How To Write Good

Song of the Day: Hey Man, Nice Shot by Filter

How to Write Good

By Frank L. Visco

My several years in the word game have learnt me several rules:

  1. Avoid Alliteration. Always.
  2. Prepositions are not words to end sentences with.
  3. Avoid clichés like the plague. (They’re old hat.)
  4. Employ the vernacular.
  5. Eschew ampersands & abbreviations, etc.
  6. Parenthetical remarks (however relevant) are unnecessary.
  7. It is wrong to ever split an infinitive.
  8. Contractions aren’t necessary.
  9. Foreign words and phrases are not apropos.
  10. One should never generalize.
  11. Eliminate quotations. As Ralph Waldo Emerson once said: “I hate quotations. Tell me what you know.”
  12. Comparisons are as bad as clichés.
  13. Don’t be redundant, don’t use more words than necessary; it’s highly superfluous.
  14. Profanity sucks.
  15. Be more or less specific.
  16. Understatement is always best.
  17. Exaggeration is a billion times worse than understatement.
  18. One-word sentences? Eliminate.
  19. Analogies in writing are like feathers on a snake.
  20. The passive voice is to be avoided.
  21. Go around the barn at high noon to avoid colloquialisms.
  22. Even if a mixed metaphor sings, it should be derailed.
  23. Who needs rhetorical questions?


Okay, show of hands. Who read through this list and realized they were guilty of one, two, or all of these infractions? Come on, I know I’m not the only one. Although this is a tongue in cheek (cliché!) list, there is a lesson here. (Parenthetical remark! One-word sentence! Egads, does it ever end? Oops, profanity & a rhetorical question.) Rules are meant to be broken. Well, maybe not always. Spending 24 hours in the city jail may have you rethinking that philosophy. However, when used appropriately a writer can break, bend, stretch, and reshape these rules and the many other “unwritten” rules and still write a powerful, effective, emotional piece of fiction. The key is to know the rules and understand why they are not to be tampered with. (Preposition.) Once you master them, then you will know how to effectually shatter them for your own gains.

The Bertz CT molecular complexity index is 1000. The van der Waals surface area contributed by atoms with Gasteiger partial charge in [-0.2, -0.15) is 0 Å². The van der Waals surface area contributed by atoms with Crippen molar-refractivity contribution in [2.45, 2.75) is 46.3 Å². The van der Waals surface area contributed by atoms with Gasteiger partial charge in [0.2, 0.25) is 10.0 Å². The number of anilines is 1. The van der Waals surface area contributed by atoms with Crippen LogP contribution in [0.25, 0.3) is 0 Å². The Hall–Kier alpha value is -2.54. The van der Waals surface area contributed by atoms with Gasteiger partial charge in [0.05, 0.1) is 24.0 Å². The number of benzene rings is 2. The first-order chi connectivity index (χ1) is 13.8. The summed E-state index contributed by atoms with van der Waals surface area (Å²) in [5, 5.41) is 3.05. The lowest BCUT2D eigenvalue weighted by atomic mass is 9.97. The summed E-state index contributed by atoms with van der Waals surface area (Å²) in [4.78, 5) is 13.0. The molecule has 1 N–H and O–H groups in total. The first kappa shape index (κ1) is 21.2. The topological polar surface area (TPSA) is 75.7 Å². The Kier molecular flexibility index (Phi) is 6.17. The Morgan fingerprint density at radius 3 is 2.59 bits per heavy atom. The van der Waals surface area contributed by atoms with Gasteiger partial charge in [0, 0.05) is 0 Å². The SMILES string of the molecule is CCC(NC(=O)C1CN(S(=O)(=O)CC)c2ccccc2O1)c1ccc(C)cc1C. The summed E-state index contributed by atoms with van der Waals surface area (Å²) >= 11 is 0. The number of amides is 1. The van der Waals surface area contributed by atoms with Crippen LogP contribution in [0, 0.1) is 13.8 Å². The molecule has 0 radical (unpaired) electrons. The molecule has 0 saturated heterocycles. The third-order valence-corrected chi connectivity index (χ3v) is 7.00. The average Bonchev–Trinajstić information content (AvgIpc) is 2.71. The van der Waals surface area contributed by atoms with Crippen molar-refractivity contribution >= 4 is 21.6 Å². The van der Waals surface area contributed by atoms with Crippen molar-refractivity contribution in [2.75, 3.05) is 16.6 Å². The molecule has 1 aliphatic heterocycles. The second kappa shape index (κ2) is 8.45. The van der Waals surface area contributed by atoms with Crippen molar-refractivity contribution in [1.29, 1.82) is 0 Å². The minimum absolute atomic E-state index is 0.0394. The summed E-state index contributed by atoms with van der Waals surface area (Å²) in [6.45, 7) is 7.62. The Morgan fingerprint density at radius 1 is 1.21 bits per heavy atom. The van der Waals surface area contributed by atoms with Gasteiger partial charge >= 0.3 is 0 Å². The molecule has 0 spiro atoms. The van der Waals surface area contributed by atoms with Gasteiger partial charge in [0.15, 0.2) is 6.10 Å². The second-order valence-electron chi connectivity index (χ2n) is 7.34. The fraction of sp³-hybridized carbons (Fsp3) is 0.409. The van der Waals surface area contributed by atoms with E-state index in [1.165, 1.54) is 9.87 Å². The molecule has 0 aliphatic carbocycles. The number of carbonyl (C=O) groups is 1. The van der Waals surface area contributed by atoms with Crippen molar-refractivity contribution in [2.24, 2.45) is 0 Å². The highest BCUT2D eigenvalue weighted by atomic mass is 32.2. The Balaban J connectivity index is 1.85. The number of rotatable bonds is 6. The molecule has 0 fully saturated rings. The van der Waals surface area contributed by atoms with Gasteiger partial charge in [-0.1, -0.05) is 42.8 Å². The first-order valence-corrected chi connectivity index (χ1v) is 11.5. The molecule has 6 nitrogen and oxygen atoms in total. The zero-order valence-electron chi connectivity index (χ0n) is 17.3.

I want to thank a special friend, William Simon for sending this to me. Gracias!

So, which of these crimes are you guilty of committing? Let me hear from you.

11 Responses to How To Write Good

  1. I must have read this in the same place Will did. I enjoyed it as much the second time around!!
    Most creative folks- whether it’s decorating, sculpting, painting, writing etc.- will tell you to study and learn the rules of your field. Most creative folks who are at the top of their game will also tell you that you NEED to break the rules to make it really interesting. The difference between a novice and someone with authority on the subject is that the latter will break the rules with style, panache and with a skill that only adds to the end product- not distract.


    • jbrayweber says:

      So true, Stacey. Don’t break the rules unless it works. If it doesn’t then the author may look new to the craft of writing.


  2. Kristen says:

    I’m guilty of looking up potential crimes to commit that would get me a week’s vacation of solitary confinement. Unfortunately I live in AZ, so pretty much anything I could do and still live with would put me in Arpio’s tent city which is pretty much how it is living with my family anyway, except I’m the only one picking up…


    • jbrayweber says:

      LOL, Kristen. The curse of ODC and household chores. Funny how others under the same roof can walk by the same misplaced item for days on end and it not bother them. After all, you’ll pick it up eventually. 😉


  3. jeff salter says:

    Guilty of most.
    Very cleverly written list!


  4. This was very entertaining. I would also say I’m guilty of many of these, but I don’t really FEEL guilty. For one, I love using alliteration and many of my readers attest to loving my writing because of it. I think it’s important to follow the “rules”, but we must remember that writing is an art and art is often about breaking boundaries.


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